Two things drive Marie Figge Wise: fishing and finding the truth. Fishing takes her to places where nature speaks in its truest voice, in the lullaby of pastures, the whispers of spring creeks, and the poetry of mountain rivers. Whether her tool of choice is her rod and reel or her paints and brushes depends on her itinerary, but wherever she is, her camera is there, too.
“Fishing takes me to the most beautiful places,” she says. “If I don’t paint on site, I take photographs — but photographs lie, you can’t get depth from the vista.” Besides, it’s not the exactness of a place she wants to convey, but the emotion of being there. “I go out as much as I can to paint. But if I’m working from photos, I’ll take those back to the studio and try to maintain the truth of what I’ve seen.”
Classically trained, Wise still uses thin layers of glaze to create a transparency reminiscent of Renaissance painters. However classic her technique, her content reveals a more contemporary perspective. Her adherence to emotion, to veracity, comes across in her tonal qualities and the scrim of memory where our experiences reside.
“When I’m in a place that I want to paint, I feel an emotion and that is something that’s part of me. … That’s what I want to share on the canvas,” she says. “And I know expansive vistas can be daunting to a painter. It can be overwhelming to a viewer as well. So I pare and edit and crop what I’m looking at until I have the essence of the landscape. By taking just a portion of that grand panorama, you come away with a feeling of wholeness.”
Sometimes she’ll do a quick study in oils on a small panel. That immediate response to her environment, like a dictation of color and composition, of reflections and light, will be enough so when she returns to her studio she can portray the elemental fidelity she first encountered.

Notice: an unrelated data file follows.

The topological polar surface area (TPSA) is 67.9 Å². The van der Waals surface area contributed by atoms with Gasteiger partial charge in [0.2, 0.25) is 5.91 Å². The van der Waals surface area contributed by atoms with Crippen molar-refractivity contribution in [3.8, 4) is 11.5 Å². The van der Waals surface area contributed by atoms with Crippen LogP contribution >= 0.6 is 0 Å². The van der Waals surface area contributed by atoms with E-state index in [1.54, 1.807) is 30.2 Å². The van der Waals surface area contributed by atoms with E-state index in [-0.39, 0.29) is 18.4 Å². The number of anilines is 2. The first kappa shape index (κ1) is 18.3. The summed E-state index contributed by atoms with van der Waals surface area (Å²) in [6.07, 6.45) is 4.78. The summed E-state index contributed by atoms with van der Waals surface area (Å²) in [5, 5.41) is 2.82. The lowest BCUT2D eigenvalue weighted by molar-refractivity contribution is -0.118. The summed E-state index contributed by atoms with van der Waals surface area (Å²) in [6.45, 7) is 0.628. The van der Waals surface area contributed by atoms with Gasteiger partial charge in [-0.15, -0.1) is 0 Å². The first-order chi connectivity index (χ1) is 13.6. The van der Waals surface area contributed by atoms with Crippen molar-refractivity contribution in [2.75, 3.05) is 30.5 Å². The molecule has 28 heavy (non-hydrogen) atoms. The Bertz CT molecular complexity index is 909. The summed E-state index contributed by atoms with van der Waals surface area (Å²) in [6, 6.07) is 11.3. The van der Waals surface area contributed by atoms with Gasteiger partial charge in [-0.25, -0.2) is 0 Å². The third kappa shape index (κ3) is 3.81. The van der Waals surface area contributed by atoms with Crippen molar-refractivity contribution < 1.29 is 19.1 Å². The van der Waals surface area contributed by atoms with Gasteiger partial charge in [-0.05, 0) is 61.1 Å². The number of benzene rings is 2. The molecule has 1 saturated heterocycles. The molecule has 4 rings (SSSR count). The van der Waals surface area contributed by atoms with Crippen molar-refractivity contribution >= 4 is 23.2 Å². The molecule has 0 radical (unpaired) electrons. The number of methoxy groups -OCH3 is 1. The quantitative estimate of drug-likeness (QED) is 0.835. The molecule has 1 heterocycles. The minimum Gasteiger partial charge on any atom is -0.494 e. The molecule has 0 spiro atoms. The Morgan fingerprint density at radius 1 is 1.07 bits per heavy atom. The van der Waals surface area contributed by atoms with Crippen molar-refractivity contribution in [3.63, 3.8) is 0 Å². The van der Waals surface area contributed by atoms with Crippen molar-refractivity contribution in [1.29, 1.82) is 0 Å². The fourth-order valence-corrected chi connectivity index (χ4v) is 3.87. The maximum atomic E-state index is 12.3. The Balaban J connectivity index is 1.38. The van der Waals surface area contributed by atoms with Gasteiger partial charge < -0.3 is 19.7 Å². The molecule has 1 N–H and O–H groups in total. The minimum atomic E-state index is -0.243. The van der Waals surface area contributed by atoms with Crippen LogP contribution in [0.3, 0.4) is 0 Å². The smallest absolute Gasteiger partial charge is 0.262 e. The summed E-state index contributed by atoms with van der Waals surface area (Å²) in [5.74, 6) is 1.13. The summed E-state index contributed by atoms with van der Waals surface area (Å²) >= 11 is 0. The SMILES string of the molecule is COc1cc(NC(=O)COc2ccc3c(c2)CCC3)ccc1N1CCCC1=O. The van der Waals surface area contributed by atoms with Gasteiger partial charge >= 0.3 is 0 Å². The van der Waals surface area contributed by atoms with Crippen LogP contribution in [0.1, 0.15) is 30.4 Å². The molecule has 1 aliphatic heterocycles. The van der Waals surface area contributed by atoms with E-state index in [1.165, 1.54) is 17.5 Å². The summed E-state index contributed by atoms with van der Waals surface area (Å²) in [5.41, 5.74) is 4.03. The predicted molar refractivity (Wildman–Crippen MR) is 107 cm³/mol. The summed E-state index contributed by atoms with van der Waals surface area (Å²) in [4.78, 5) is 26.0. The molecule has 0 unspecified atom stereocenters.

“Oftentimes, the studies are so full of motion,” she says. “The gestures of the landscape can really be captured in the smaller studies. They’re quick and I can get it down without thinking too much. It really is my emotional map.”
Wise, at 72, says she’s still learning, still tweaking her techniques, and lately she’s been experimenting with a simpler color palette.
“It helped me harmonize my work without getting too many different variations that could be distracting,” she says. “When you use too many colors it can be very broken up. I’ve spent a year painting clouds, I spent a year painting water, I spent a year painting trees. I give myself these objectives to concentrate on one thing. They may not end up as a painting, but it helps me to fully realize these parts of the landscape. I become one with them. It’s true. By working like that, I can get to know a tree up close and personal. Even in a bad painting — what I think is a bad painting — there’s some redeeming quality. As an artist, you have to be brutal. Every mistake and every time I wipe off the canvas creates a wonderful underpainting and a context for the next painting.”
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